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Patrimony Traditionnelle World Time captures all the world's 37 time zones simultaneously

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February 9, 2011

Vacheron Constantin's Patrimony Traditionnelle World Time model tells the time in all the ...

Vacheron Constantin's Patrimony Traditionnelle World Time model tells the time in all the world's 37 time zones

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A longstanding part of the Vacheron Constantin watchmaking heritage, the World Time complication is making a noteworthy comeback in the form of the Patrimony Traditionnelle World Time model. Developed and manufactured by Vacheron Constantin, this new mechanical self-winding movement is distinguished by its capacity to indicate the world’s 37 time zones, including those offset from Universal Coordinated Time (UCT) by a half or quarter-hour.

The new Patrimony Traditonnelle World Time by Vacheron Constantin marks the return to the collection of a complication inextricably bound to the history of the Geneva-based manufacturer.

A pioneer in the development and production of innovative watches, the Manufacture Vacheron Constantin has displayed the same approach in being resolutely open to the world at large. Created in 1755 in Geneva and able to look back over more than 255 years of uninterrupted activity, Vacheron Constantin soon began exploring the four corners of the earth. It established a presence in the United States in 1832 and in China in 1845 – well before the International Meridian Conference held in Washington in 1884 which divided the world into 24 time zones, taking the Greenwich meridian as the longitude 0 point of reference. This new approach became indispensable in keeping step with the development of international travel and of railways.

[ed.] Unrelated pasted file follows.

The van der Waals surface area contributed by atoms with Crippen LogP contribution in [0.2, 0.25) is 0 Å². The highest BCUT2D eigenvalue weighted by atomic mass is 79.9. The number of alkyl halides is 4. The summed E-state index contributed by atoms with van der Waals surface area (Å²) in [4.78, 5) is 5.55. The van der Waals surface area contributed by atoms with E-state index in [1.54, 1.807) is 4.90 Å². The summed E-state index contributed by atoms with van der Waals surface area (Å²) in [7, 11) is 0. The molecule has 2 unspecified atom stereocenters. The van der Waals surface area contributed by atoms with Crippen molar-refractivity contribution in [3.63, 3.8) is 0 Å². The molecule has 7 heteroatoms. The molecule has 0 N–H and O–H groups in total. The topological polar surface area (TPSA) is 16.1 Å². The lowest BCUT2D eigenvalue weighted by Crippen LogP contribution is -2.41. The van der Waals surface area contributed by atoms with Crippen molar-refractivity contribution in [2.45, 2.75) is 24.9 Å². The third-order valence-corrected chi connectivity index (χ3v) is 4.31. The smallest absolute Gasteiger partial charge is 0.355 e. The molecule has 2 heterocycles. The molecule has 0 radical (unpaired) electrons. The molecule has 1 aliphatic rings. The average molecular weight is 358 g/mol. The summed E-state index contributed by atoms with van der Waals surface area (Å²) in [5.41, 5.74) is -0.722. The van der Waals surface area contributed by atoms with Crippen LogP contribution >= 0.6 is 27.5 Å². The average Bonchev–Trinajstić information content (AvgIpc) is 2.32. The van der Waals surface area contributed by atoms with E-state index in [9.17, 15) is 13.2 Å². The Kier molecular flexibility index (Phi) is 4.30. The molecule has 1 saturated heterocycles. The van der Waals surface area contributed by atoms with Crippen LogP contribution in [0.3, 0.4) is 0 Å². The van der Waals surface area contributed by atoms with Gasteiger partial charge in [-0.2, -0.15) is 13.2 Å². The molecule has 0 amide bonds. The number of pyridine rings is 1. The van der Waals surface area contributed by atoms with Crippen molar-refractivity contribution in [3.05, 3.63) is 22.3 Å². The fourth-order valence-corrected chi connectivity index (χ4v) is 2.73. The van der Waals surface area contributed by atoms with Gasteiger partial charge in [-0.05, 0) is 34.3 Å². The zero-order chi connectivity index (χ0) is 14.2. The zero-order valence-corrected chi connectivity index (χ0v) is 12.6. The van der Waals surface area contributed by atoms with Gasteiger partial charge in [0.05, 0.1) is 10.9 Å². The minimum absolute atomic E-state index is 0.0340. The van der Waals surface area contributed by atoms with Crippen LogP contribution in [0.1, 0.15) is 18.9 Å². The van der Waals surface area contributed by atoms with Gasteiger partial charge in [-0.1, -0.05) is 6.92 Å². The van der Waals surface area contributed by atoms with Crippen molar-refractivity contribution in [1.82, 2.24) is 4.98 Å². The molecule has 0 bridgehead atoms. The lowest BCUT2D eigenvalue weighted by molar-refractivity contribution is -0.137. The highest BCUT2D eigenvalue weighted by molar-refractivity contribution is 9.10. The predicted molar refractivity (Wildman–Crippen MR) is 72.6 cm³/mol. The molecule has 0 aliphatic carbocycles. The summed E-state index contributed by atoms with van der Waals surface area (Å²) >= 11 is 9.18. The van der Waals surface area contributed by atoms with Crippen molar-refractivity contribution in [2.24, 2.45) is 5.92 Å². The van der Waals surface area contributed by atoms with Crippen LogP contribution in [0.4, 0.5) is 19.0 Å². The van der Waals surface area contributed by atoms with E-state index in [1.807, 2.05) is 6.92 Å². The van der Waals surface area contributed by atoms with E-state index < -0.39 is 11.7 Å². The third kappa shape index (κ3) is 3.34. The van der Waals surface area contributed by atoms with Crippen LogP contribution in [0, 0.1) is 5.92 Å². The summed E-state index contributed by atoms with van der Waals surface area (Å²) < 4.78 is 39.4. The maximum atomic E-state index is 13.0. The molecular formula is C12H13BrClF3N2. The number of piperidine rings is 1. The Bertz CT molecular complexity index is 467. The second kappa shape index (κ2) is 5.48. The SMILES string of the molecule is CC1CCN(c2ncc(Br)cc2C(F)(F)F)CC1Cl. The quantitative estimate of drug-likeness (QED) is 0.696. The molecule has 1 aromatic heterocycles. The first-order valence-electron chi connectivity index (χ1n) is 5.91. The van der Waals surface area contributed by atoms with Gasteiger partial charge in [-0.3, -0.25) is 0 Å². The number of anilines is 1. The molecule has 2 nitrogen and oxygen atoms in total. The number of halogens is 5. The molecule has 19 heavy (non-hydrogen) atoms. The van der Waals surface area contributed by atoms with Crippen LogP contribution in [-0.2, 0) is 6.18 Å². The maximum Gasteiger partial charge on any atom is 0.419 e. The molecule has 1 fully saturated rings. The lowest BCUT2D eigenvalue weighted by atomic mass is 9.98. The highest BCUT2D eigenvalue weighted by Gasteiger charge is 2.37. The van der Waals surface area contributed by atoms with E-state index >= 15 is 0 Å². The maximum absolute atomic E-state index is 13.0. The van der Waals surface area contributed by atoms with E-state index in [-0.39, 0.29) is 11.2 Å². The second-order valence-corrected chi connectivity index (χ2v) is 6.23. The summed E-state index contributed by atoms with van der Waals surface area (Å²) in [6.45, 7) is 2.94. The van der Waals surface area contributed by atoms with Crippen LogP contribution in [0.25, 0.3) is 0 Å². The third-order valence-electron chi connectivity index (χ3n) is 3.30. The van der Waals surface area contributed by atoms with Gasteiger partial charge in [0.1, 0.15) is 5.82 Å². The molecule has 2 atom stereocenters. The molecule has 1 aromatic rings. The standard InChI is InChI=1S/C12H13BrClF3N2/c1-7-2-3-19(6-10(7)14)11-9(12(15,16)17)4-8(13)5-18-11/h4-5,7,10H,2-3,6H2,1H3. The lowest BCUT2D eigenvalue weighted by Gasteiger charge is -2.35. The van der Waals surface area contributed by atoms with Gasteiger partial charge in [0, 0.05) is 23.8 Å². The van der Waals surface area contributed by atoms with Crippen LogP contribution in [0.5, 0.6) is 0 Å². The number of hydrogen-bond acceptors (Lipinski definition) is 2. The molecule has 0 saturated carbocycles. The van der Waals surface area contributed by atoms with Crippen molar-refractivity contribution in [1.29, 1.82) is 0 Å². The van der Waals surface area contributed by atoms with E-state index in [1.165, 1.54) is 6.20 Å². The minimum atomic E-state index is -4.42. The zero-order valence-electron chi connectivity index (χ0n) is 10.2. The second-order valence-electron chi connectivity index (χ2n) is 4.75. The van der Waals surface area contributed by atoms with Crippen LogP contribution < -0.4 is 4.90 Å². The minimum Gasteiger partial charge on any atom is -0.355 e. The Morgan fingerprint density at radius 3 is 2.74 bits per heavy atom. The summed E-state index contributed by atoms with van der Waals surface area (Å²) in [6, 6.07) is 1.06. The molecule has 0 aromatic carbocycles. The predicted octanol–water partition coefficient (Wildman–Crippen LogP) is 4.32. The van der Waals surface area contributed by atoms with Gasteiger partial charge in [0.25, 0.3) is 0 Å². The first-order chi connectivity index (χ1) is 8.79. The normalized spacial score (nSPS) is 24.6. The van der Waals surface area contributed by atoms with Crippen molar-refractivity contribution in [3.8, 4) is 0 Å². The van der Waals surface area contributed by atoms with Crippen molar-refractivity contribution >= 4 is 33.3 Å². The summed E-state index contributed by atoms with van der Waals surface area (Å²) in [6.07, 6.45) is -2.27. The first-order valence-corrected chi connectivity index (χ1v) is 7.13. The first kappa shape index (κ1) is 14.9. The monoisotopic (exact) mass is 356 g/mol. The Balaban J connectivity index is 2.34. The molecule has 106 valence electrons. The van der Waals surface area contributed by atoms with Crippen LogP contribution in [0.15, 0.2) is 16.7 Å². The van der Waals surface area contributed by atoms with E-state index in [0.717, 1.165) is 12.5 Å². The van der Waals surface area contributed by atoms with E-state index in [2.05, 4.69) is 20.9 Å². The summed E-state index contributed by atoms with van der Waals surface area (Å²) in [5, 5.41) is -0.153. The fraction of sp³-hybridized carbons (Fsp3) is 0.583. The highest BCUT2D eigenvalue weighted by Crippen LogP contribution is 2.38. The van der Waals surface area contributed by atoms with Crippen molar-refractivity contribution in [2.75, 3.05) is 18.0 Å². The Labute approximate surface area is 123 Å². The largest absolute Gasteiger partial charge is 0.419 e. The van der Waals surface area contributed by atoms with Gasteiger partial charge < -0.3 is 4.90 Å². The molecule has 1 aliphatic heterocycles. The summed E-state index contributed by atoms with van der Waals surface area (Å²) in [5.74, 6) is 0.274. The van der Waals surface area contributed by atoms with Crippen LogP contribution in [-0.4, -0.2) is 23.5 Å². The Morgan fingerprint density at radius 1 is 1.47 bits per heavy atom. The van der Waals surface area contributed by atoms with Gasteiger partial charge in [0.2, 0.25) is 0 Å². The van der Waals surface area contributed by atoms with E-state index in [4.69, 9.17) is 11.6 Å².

Driven by a wish to demonstrate that the multiple time-zone watch could be further perfected, Vacheron Constantin introduced its first timepieces endowed with an international time mechanism in 1932.

This movement was the work of a brilliant Geneva watchmaker, Louis Cottier, who had imagined and developed a mechanical movement indicating the 24 time zones from 1 to 24 by means of a disc rotating around the central dial and the outer bezel bearing the names of the world’s major cities.

This first Vacheron Constantin World Time “Cottier system” watch (reference 3372) enabled simultaneous read-off of the time in 31 cities around the world. It marked the start of a rich and longstanding relationship between Vacheron Constantin and the World Time complication. In 1936, Vacheron Constantin presented two new versions of its World Time model with a 31-city dial (reference 3650) and a 30-city dial (reference 3638) without Cairo.

In 1937 and 1938, the Geneva-based manufacturer unveiled six table clocks with a mobile dial featuring 67 locations, including summer and winter time in Paris. From the 1940s onwards, Vacheron Constantin attributed the reference number 4414 to a world time model with a 41-city dial and a day/night division of the mobile 24-hour disc. During the 1940s and 1950s, many famous customers were captivated by this useful and ingenious mechanism, and contributed to spreading the fame of this new complication.